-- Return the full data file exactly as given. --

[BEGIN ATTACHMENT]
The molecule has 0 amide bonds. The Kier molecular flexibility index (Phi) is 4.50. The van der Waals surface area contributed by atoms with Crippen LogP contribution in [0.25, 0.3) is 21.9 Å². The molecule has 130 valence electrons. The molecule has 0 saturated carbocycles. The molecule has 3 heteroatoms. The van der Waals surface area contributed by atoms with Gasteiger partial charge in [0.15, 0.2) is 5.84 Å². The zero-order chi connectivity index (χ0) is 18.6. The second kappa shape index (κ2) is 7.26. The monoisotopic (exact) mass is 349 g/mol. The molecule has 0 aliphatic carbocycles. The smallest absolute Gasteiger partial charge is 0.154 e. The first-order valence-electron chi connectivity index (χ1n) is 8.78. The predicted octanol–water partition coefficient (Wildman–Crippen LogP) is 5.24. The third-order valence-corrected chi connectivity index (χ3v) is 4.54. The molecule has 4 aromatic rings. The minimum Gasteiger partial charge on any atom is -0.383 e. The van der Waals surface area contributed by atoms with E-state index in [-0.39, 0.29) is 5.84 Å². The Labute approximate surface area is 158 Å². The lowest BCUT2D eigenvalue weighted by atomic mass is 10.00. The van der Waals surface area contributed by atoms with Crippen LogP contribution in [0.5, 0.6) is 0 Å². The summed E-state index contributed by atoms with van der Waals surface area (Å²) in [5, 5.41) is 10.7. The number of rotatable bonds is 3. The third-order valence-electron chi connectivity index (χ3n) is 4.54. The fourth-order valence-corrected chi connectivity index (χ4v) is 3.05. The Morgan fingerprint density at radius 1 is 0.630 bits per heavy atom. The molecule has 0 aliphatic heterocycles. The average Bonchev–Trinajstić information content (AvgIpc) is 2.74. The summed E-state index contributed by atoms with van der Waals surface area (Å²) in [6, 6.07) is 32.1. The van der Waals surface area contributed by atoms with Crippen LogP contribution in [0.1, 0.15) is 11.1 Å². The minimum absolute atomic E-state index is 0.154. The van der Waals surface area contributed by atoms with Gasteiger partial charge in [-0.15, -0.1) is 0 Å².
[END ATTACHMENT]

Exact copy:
The molecule has 0 amide bonds. The Kier molecular flexibility index (Phi) is 4.50. The van der Waals surface area contributed by atoms with Crippen LogP contribution in [0.25, 0.3) is 21.9 Å². The molecule has 130 valence electrons. The molecule has 0 saturated carbocycles. The molecule has 3 heteroatoms. The van der Waals surface area contributed by atoms with Gasteiger partial charge in [0.15, 0.2) is 5.84 Å². The zero-order chi connectivity index (χ0) is 18.6. The second kappa shape index (κ2) is 7.26. The monoisotopic (exact) mass is 349 g/mol. The molecule has 0 aliphatic carbocycles. The smallest absolute Gasteiger partial charge is 0.154 e. The first-order valence-electron chi connectivity index (χ1n) is 8.78. The predicted octanol–water partition coefficient (Wildman–Crippen LogP) is 5.24. The third-order valence-corrected chi connectivity index (χ3v) is 4.54. The molecule has 4 aromatic rings. The minimum Gasteiger partial charge on any atom is -0.383 e. The van der Waals surface area contributed by atoms with E-state index in [-0.39, 0.29) is 5.84 Å². The Labute approximate surface area is 158 Å². The lowest BCUT2D eigenvalue weighted by atomic mass is 10.00. The van der Waals surface area contributed by atoms with Crippen LogP contribution in [0.5, 0.6) is 0 Å². The summed E-state index contributed by atoms with van der Waals surface area (Å²) in [5, 5.41) is 10.7. The number of rotatable bonds is 3. The third-order valence-electron chi connectivity index (χ3n) is 4.54. The fourth-order valence-corrected chi connectivity index (χ4v) is 3.05. The Morgan fingerprint density at radius 1 is 0.630 bits per heavy atom. The molecule has 0 aliphatic heterocycles. The average Bonchev–Trinajstić information content (AvgIpc) is 2.74. The summed E-state index contributed by atoms with van der Waals surface area (Å²) in [6, 6.07) is 32.1. The van der Waals surface area contributed by atoms with Crippen LogP contribution in [0.1, 0.15) is 11.1 Å². The minimum absolute atomic E-state index is 0.154. The van der Waals surface area contributed by atoms with Gasteiger partial charge in [-0.15, -0.1) is 0 Å².